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Nietzsche on Inspiration

Friedrich Nietzsche writes this about his experience of inspiration in
Ecce Homo:

Has anyone at the end of the nineteenth century a clear idea of what poets of strong ages have called inspiration? If not, I will describe it. - If one had the slightest residue of superstition left in one's system, one could hardly reject altogether the idea that one is merely incarnation, merely mouthpiece, merely a medium of overpowering forces. The concept of revelation - in the sense that suddenly, with indescribable certainty and subtlety, something becomes visible, audible, something that shakes one to the last depths and throws one down - that merely describes the facts. One hears, one does not seek; one accepts, one does not ask who gives; like lightning, a thought flashes up, with necessity, without hesitation regarding its form - I never had a choice.

A rapture whose tremendous tension occasionally discharges itself in a flood of tears - now the pace quickens involuntarily, now it becomes slow; one is altogether beside oneself, with the distinct consciousness of subtle shudders and of one's skin creeping down to one's toes; depth of happiness in which even what is most painful and gloomy does not seem something opposite but rather conditioned, provoked, a necessary color in such a superabundance of light; an instinct for rhythmic relationships that arches over wide spaces of forms - length, the need for a rhythm with wide arches, is almost the measure of the force of inspiration, a kind of compensation for its pressure and tension.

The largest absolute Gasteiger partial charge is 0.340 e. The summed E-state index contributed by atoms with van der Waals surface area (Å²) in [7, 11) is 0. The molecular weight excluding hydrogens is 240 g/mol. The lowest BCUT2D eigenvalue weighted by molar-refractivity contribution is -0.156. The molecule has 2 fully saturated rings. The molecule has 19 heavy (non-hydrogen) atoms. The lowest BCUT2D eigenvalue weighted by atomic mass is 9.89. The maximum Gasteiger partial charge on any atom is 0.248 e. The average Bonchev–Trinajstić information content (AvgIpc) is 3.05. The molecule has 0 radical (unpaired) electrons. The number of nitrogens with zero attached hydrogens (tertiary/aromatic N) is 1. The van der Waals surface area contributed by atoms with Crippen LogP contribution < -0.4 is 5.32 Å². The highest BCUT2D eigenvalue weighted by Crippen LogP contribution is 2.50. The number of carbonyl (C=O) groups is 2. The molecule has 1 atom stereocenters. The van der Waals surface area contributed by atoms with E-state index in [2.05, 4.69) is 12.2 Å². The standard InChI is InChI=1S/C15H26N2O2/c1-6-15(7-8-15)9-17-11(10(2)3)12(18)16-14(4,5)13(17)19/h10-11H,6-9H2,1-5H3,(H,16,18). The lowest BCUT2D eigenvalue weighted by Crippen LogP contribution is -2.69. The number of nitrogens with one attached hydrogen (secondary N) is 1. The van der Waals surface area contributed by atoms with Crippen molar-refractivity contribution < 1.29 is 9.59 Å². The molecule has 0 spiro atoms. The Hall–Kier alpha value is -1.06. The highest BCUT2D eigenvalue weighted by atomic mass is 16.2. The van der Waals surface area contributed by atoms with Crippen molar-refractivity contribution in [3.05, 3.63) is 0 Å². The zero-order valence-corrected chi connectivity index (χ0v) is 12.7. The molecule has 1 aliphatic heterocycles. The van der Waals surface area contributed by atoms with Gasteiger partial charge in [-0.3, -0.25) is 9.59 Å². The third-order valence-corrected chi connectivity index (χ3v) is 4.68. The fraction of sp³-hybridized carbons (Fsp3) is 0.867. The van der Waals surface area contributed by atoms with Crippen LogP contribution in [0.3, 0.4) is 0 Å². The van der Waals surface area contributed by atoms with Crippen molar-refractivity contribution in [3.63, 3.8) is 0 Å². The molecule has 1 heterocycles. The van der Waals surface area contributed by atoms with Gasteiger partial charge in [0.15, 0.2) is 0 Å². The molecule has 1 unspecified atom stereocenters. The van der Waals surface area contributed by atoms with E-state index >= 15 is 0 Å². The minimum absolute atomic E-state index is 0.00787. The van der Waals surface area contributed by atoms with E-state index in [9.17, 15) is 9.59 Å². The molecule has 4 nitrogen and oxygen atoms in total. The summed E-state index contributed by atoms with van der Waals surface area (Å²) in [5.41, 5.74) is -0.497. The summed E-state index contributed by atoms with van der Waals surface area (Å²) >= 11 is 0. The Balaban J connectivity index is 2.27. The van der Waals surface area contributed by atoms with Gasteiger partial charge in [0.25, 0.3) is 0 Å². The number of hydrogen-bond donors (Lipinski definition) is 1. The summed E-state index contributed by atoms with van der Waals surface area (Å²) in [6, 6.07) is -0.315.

Everything happens involuntarily in the highest degree but a in a gale of feeling of freedom, of absoluteness, of power, of divinity. - The involuntariness of image and metaphor is strangest of all; one no longer has any notion of what is an image or a metaphor; everything offers itself as the nearest, most obvious, simplest expression. It actually seems, to allude to something Zarathustra says, as if the things themselves approached and offered themselves as metaphors ("Here all things come caressingly to your discourse and flatter you; for they want to ride on your back. On every metaphor you ride to every truth - Here the words and wordshrines of all being open up before you; here all being wishes to become word, all becoming wishes to learn from you how to speak").

This is my experience of inspiration; I do not doubt that one has to go back thousands of years in order to find anyone who could say to me, "it is mine as well."

- Friedrich Nietzsche, Ecce Homo ("Thus Spoke Zarathustra," section 3)

Well Friedrich, I don't know whether anybody felt it like this in the last few thousand years before you (his contention is that Christianity killed it), but I can tell you that at least one person in the 100 years after you does experience it EXACTLY as you describe it. When I read this description I was astonished at how perfectly it describes my own experience!

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